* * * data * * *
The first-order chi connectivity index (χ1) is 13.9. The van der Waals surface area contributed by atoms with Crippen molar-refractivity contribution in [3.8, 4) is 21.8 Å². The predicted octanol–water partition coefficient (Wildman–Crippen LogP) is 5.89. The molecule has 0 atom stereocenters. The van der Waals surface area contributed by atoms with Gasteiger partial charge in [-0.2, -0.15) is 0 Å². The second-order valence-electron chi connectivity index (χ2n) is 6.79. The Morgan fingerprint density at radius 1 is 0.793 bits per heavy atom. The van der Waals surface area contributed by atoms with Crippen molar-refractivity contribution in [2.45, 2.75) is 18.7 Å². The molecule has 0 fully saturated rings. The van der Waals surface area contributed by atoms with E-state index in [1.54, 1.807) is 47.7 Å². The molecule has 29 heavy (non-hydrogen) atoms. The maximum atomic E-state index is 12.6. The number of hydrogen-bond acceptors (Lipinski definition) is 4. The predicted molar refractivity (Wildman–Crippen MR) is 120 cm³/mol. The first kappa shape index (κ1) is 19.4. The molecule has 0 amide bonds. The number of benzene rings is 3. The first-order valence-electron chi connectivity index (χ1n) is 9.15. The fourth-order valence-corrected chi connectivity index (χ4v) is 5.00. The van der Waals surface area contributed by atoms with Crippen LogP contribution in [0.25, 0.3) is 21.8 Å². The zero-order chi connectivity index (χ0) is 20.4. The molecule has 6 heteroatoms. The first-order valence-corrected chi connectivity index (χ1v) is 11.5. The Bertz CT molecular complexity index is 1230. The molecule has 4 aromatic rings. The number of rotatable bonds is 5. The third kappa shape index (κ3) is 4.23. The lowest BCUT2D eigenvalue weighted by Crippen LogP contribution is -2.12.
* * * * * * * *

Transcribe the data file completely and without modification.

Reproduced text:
The first-order chi connectivity index (χ1) is 13.9. The van der Waals surface area contributed by atoms with Crippen molar-refractivity contribution in [3.8, 4) is 21.8 Å². The predicted octanol–water partition coefficient (Wildman–Crippen LogP) is 5.89. The molecule has 0 atom stereocenters. The van der Waals surface area contributed by atoms with Gasteiger partial charge in [-0.2, -0.15) is 0 Å². The second-order valence-electron chi connectivity index (χ2n) is 6.79. The Morgan fingerprint density at radius 1 is 0.793 bits per heavy atom. The van der Waals surface area contributed by atoms with Crippen molar-refractivity contribution in [2.45, 2.75) is 18.7 Å². The molecule has 0 fully saturated rings. The van der Waals surface area contributed by atoms with E-state index in [1.54, 1.807) is 47.7 Å². The molecule has 29 heavy (non-hydrogen) atoms. The maximum atomic E-state index is 12.6. The number of hydrogen-bond acceptors (Lipinski definition) is 4. The predicted molar refractivity (Wildman–Crippen MR) is 120 cm³/mol. The first kappa shape index (κ1) is 19.4. The molecule has 0 amide bonds. The number of benzene rings is 3. The first-order valence-electron chi connectivity index (χ1n) is 9.15. The fourth-order valence-corrected chi connectivity index (χ4v) is 5.00. The van der Waals surface area contributed by atoms with Crippen LogP contribution in [0.25, 0.3) is 21.8 Å². The zero-order chi connectivity index (χ0) is 20.4. The molecule has 6 heteroatoms. The first-order valence-corrected chi connectivity index (χ1v) is 11.5. The Bertz CT molecular complexity index is 1230. The molecule has 4 aromatic rings. The number of rotatable bonds is 5. The third kappa shape index (κ3) is 4.23. The lowest BCUT2D eigenvalue weighted by Crippen LogP contribution is -2.12.